Is Government Inept or Sinister?

The image of a bumbling government, fumbling the Healthcare.gov rollout, clashes with the image of NSA running a terrifying Big Brother dystopia. But these sharp contrasts often reflect the viewer’s opinions – or political needs – more than the shaded realities, says ex-CIA analyst Paul R. Pillar.

By Paul R. Pillar

Two basic ways of berating something or somebody are to make charges of ineptitude or charges of ill intentions. With most subjects there is tension between those two modes of criticism. Ill intentions do not matter if there is insufficient ability to act on them. When a particular line of criticism becomes conventional wisdom this tension often is overlooked, as is true of many implications of conventional wisdom.

Conventional wisdom in criticism of U.S. intelligence agencies has focused most of the time on accusations of ineptitude. “Intelligence failure” customarily gets explained as a matter of organizational incompetence. This is a subtype of a larger leitmotif according to which government agencies overall are said to be less competent than enterprises in the private sector.

George Orwell's image of Big Brother.

George Orwell’s image of Big Brother.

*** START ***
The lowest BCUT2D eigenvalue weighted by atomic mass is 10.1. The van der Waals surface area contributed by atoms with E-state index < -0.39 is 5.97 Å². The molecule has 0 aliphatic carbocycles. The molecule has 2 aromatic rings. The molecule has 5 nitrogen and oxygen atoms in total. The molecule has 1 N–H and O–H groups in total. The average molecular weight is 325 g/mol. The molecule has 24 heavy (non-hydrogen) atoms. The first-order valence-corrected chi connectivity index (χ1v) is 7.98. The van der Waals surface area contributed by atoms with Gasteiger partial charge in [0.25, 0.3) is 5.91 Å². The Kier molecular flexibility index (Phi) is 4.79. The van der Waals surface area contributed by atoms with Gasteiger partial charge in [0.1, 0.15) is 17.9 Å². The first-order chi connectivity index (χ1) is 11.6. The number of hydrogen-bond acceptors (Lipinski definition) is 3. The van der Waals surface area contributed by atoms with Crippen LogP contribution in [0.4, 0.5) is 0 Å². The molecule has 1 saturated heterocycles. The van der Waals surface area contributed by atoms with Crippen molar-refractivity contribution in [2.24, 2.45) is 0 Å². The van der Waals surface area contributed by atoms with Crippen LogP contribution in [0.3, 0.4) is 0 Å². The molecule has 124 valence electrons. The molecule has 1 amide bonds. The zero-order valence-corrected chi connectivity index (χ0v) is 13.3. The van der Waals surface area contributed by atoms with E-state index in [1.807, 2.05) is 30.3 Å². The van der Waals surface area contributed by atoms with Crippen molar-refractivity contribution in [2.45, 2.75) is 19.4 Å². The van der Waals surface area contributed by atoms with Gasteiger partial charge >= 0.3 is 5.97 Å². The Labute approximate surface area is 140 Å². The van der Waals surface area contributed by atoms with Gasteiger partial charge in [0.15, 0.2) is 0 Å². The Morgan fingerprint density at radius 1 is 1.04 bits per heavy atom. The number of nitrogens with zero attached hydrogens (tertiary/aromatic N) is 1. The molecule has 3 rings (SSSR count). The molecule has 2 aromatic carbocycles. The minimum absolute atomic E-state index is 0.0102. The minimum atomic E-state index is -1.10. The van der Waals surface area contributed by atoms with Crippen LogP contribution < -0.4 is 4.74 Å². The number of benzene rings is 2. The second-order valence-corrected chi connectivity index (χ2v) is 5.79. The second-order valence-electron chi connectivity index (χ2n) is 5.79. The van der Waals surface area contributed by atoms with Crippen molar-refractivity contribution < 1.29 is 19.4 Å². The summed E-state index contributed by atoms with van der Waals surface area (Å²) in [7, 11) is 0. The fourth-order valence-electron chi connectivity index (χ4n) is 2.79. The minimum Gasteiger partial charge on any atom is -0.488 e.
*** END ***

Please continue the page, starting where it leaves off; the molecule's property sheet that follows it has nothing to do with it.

This broader conventional wisdom overlooks many significant developments that government pioneered before the private sector commercially exploited them, from space travel to the Internet. … Nonetheless, the broader conventional wisdom seems to have become increasingly prevalent in recent years.

The controversy over collection activity by the National Security Agency, however, has lurched conventional wisdom about intelligence agencies into a different mode, one that had seldom prevailed except for a time in the 1970s. Little notice has been taken of the suddenness of the lurch, or of the irony involved in it, although it did come up in a recent report by NPR. The specific subject of the report was NSA’s breaking through encryption used to protect private data and messaging, and an “arms race” between technology companies seeking better ways to encrypt material and NSA seeking to decrypt it.

The chief information officer of NSA states that the agency’s whole budget is less than what big tech companies spend on research. But other views nonetheless give NSA a better chance of winning the arms race.

James Lewis of the Center for Strategic and International Studies says, “NSA has been in the business a long time. They’ve got 300 of the best mathematicians in the world. They’ve got the world’s most powerful computer. Hmm, that’s a hard hand to beat.”